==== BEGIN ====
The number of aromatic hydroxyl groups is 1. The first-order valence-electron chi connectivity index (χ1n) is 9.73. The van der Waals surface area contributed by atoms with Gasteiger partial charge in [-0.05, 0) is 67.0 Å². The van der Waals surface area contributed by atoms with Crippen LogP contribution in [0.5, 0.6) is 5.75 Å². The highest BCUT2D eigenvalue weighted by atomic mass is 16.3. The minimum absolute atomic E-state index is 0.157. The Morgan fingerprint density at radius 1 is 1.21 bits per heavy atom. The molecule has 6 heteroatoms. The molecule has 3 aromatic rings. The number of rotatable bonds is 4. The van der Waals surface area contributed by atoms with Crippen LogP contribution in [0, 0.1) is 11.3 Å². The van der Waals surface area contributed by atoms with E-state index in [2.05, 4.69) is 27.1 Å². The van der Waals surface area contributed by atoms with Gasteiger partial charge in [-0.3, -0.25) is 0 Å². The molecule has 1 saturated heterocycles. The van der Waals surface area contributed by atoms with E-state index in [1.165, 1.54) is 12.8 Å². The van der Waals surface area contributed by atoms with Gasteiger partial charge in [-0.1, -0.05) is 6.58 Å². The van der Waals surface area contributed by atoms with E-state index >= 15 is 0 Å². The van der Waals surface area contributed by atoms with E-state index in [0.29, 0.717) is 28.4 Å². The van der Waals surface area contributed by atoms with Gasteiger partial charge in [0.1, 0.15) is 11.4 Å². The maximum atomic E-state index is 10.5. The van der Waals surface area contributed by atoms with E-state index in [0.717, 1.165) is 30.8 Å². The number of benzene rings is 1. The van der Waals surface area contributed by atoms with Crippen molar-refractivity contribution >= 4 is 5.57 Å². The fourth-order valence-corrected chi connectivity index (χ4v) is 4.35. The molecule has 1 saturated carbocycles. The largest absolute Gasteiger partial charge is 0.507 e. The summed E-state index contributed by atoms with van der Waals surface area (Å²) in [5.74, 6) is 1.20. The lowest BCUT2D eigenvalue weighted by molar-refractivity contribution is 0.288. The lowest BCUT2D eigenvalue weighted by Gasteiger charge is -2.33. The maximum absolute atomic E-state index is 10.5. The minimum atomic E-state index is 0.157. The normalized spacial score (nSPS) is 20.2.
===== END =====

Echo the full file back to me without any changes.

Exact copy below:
The number of aromatic hydroxyl groups is 1. The first-order valence-electron chi connectivity index (χ1n) is 9.73. The van der Waals surface area contributed by atoms with Gasteiger partial charge in [-0.05, 0) is 67.0 Å². The van der Waals surface area contributed by atoms with Crippen LogP contribution in [0.5, 0.6) is 5.75 Å². The highest BCUT2D eigenvalue weighted by atomic mass is 16.3. The minimum absolute atomic E-state index is 0.157. The Morgan fingerprint density at radius 1 is 1.21 bits per heavy atom. The molecule has 6 heteroatoms. The molecule has 3 aromatic rings. The number of rotatable bonds is 4. The van der Waals surface area contributed by atoms with Crippen LogP contribution in [0, 0.1) is 11.3 Å². The van der Waals surface area contributed by atoms with E-state index in [2.05, 4.69) is 27.1 Å². The van der Waals surface area contributed by atoms with Gasteiger partial charge in [-0.3, -0.25) is 0 Å². The molecule has 1 saturated heterocycles. The van der Waals surface area contributed by atoms with E-state index in [1.165, 1.54) is 12.8 Å². The van der Waals surface area contributed by atoms with Gasteiger partial charge in [-0.1, -0.05) is 6.58 Å². The van der Waals surface area contributed by atoms with E-state index >= 15 is 0 Å². The van der Waals surface area contributed by atoms with E-state index in [0.29, 0.717) is 28.4 Å². The van der Waals surface area contributed by atoms with Gasteiger partial charge in [0.1, 0.15) is 11.4 Å². The maximum atomic E-state index is 10.5. The van der Waals surface area contributed by atoms with E-state index in [0.717, 1.165) is 30.8 Å². The number of benzene rings is 1. The van der Waals surface area contributed by atoms with Crippen molar-refractivity contribution >= 4 is 5.57 Å². The fourth-order valence-corrected chi connectivity index (χ4v) is 4.35. The molecule has 1 saturated carbocycles. The largest absolute Gasteiger partial charge is 0.507 e. The summed E-state index contributed by atoms with van der Waals surface area (Å²) in [5.74, 6) is 1.20. The lowest BCUT2D eigenvalue weighted by molar-refractivity contribution is 0.288. The lowest BCUT2D eigenvalue weighted by Gasteiger charge is -2.33. The maximum absolute atomic E-state index is 10.5. The minimum atomic E-state index is 0.157. The normalized spacial score (nSPS) is 20.2.